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Oscar Insiders: 'Brokeback' Wins

This Sunday night, Hollywood hands out its highest honors at the 78th Annual Academy Awards.

And in these final days before the big show, America is well into its annual tradition: predicting the winners.

The Early Show turned to entertainment insider Jess Cagle, People magazine's editor at large, and Jessica Shaw, senior editor for Entertainment Weekly.

Each gave opinions on who will win in the major categories, and who should win.

[Meanwhile, for a behind-the-scenes view of covering Oscar, see co-anchor Harry Smith's comments on The Public Eye, the blog.]

The nominees

Best Picture
"Brokeback Mountain"
"Good Night, and Good Luck"

Best Actor
Philip Seymour Hoffman, "Capote"
Terrence Howard, "Hustle & Flow"
Heath Ledger, "Brokeback Mountain"
Joaquin Phoenix, "Walk the Line"
David Strathairn, "Good Night, and Good Luck"

Best Actress
Judi Dench, "Mrs. Henderson Presents"
Felicity Huffman, "Transamerica"
Keira Knightley, "Pride & Prejudice"
Charlize Theron, "North Country"
Reese Witherspoon, "Walk the Line"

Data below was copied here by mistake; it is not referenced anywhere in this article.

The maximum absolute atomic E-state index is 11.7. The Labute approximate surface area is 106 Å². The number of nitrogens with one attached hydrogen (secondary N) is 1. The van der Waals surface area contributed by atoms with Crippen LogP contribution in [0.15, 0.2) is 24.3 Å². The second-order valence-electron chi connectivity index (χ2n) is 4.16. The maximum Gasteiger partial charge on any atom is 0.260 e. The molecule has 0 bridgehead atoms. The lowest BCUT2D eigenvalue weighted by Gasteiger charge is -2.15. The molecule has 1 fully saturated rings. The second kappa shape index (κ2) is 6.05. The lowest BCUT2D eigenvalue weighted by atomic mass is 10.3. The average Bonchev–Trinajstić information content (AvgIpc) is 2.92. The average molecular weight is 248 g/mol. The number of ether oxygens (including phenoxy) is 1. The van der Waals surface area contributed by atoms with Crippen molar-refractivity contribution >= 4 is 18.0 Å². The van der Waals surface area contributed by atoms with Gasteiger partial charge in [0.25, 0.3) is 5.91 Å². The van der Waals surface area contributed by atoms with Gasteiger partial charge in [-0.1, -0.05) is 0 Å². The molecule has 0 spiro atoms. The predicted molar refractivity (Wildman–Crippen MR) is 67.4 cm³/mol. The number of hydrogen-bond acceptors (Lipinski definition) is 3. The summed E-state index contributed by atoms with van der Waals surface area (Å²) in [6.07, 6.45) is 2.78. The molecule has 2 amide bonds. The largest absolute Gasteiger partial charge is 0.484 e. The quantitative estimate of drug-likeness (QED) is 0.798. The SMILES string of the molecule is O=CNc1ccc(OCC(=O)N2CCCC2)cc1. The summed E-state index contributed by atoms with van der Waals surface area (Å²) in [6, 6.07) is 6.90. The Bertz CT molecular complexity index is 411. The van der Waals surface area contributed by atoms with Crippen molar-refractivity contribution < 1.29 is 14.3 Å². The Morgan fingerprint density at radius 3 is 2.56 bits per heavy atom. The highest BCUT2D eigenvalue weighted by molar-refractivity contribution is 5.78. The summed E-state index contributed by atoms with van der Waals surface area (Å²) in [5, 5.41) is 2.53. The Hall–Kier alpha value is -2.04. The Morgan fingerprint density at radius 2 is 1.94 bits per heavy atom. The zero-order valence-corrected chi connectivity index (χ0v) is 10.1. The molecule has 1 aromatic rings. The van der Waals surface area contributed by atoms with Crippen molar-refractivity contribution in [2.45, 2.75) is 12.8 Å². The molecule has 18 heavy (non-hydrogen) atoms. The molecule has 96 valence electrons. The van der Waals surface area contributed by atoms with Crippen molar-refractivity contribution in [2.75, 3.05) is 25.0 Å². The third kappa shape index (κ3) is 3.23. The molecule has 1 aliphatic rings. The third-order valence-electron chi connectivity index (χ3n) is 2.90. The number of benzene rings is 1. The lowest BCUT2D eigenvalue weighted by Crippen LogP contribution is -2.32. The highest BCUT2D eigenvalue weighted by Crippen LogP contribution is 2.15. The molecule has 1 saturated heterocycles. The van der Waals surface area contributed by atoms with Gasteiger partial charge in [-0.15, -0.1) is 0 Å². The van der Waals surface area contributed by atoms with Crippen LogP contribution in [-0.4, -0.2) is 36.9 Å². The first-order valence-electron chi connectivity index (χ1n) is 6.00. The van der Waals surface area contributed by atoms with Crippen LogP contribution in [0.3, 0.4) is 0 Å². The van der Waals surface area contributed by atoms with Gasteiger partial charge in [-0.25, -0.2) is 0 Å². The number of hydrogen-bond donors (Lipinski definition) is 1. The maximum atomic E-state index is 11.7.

Best Supporting Actor
Matt Dillon, "Crash"
George Clooney, "Syriana"
Paul Giamatti, "Cinderella Man"
Jake Gyllenhaal, "Brokeback Mountain"
William Hurt, "A History Of Violence"

Best Supporting Actress
Amy Adams, "Junebug"
Catherine Keener, "Capote"
Frances McDormand, "North Country"
Rachel Weisz, "The Constant Gardener"
Michelle Williams, "Brokeback Mountain"

Best Director
George Clooney, "Good Night, and Good Luck"
Paul Haggis, "Crash"
Ang Lee, "Brokeback Mountain"
Bennett Miller, "Capote"
Steven Spielberg, "Munich"

Jess Cagle's Predictions

Best Picture
Who Will Win: "Brokeback Mountain." Even though "Crash" is considered strong competition, Hollywood's enthusiasm for "Brokeback" is apparent from the pre-Oscar awards from critics and guilds. Also, it has the most nominations overall. Among the contenders, it has also made the most at the box office, which often seems to sway Academy opinions. And it has a substantial running time (It's the second longest contender, after "Munich") and the academy usually picks long movies over shorter ones. (If there is an upset, Ang Lee will still get the directing trophy for "Brokeback.")

Who Should Win: "Brokeback Mountain." It's the best movie of the year — daring, original, and one of the most artfully rendered love stories ever put on film.

Best Director
Who Will Win: Ang Lee for "Brokeback Mountain."

Who Should Win: Ang Lee

Best Actress
Who Will Win: Reese Witherspoon for "Walk the Line." She won best actress from the Screen Actors Guild and other pre-Oscar kudos, making her the frontrunner. She did her own singing and she's "box office," which helps. Also, the Academy tends to reward younger actresses, rather than older ones. And this is a way for the Academy to recognize a big, big hit film.

Who Should Win: Judi Dench. Witherspoon is terrific, but anyone who wants a crash course in comedic acting should see Dench in "Mrs. Henderson Presents." Her performance is a minor masterpiece.

Best Actor